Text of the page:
I meant every word I fired at him.
Every possible bullet in my verbal arsenal skirred in calculated intervals. "You're a whining, annoying, unproductive failure. Nobody can stand you because your words sink them with embarrassment."
It was so easy to crush him. I took pleasure in it. And the consequence was just as harsh.
I could have blamed exhaustion, KITAS renewal process, long travels. The underline was - feel free to call me superstitious - that I couldn't write for weeks after that exchange with David.
Everything I said fired immediately back at me. My words, the only crutch to my pride and excuse for existence, sunk me with embarrassment the moment I misused them.
Words and words, in this language and that, verbal and physical, nevertheless only words and more words, deserted me.
Had they been said in anger, if passion may ever be an excuse, they would have been staggered and clumsy. Grammatically incorrect. But I still have the logs, and the words I used were so impeccable in form and delivery, that I could almost see the parts where I gasped for breath to italicize my cruelty.
If my words, after they had been said in variations, fall onto deaf ears and stiff extremities, I’d be the one to blame. It always felt like it's my fault, when I have had the opportunity to say the words, and none triggered a reaction.
I meant, "triggered the reaction I wanted". After all, I am a woman of words; if it’s not words that define me, then what good is there left of me?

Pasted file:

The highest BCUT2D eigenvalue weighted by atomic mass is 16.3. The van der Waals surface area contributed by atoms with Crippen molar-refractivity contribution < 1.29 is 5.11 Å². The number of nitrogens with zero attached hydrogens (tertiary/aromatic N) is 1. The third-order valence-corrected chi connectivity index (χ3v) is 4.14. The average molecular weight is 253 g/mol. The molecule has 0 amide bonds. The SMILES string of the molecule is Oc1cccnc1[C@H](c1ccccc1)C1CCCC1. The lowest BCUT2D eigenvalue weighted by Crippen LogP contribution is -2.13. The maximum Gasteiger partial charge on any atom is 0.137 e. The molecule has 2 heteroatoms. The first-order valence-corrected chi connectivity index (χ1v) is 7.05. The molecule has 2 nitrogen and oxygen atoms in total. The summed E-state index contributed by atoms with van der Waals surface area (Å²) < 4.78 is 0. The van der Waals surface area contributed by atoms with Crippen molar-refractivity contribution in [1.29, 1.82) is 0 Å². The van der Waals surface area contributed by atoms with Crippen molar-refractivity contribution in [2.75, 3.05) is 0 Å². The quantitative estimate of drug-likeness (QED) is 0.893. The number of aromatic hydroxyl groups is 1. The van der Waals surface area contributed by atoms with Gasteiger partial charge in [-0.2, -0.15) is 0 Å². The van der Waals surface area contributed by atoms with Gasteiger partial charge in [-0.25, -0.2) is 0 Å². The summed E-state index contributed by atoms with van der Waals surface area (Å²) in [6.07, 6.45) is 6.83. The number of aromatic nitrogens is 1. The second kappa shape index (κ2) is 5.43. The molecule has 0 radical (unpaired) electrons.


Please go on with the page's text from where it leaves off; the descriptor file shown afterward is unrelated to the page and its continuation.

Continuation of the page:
Just words. My words. It's never about readers or listeners. Who cares about how they felt or thought? Whatever I say, no matter how I say it, I'm just trying to stay afloat with one more sentence. One more idea. One more quote to keep you interested. Lest I lose your attention and drown in my expanse of failures.
And the more I struggled to say the next eternally quotable phrase, the deeper the stink of fear soaked my letters.
Last night was climatic.
After three years of formal higher education in the most politicized region of the middle east, five years of blogging, all the eloquence and counting and, still, nothing prepared me for the humiliation that this writing assignment was going to deliver.
A former colleague asked me to be her referee. I have known her for years, professionally at first, then intimately. Yet there was nothing I could say about her that did not sound like a salesgirl high on immodesty and desperate to pay the rent by the end of the month.
Returning the blank referee form, I apologized for being worse than a failure. I apologized for being stupid.
I was nobody.
On the pavement of that busy street, under the naked afternoon sun, near the rush of destinations, I walked in the annual solitude of not having an identity. I was nobody, neither Indonesian or Saudi: my passport and residential permit at the immigration for renewal.
But, the afternoon! It was so sweet and unpretentious and golden that I relished being able to walk the street by myself, ignored and desperate to be happy when any day I could lose it all.
I am nobody. If I died there, nobody was going to know where to place me, even in a sentence.
"Who was the deceased? We don't know. Not really old, not really young. Though certainly alone and unknown."
What a perfect eulogy, I thought.
And that’s when he texted me.
"I have failed at things, but I'm not a failure. I have a life and it's rough, but you know what it's like. Your words hurt me, but I understand why you're hurt. And it’s okay, it’s going to be okay."
That's when my words flowed again. When his words forgave mine.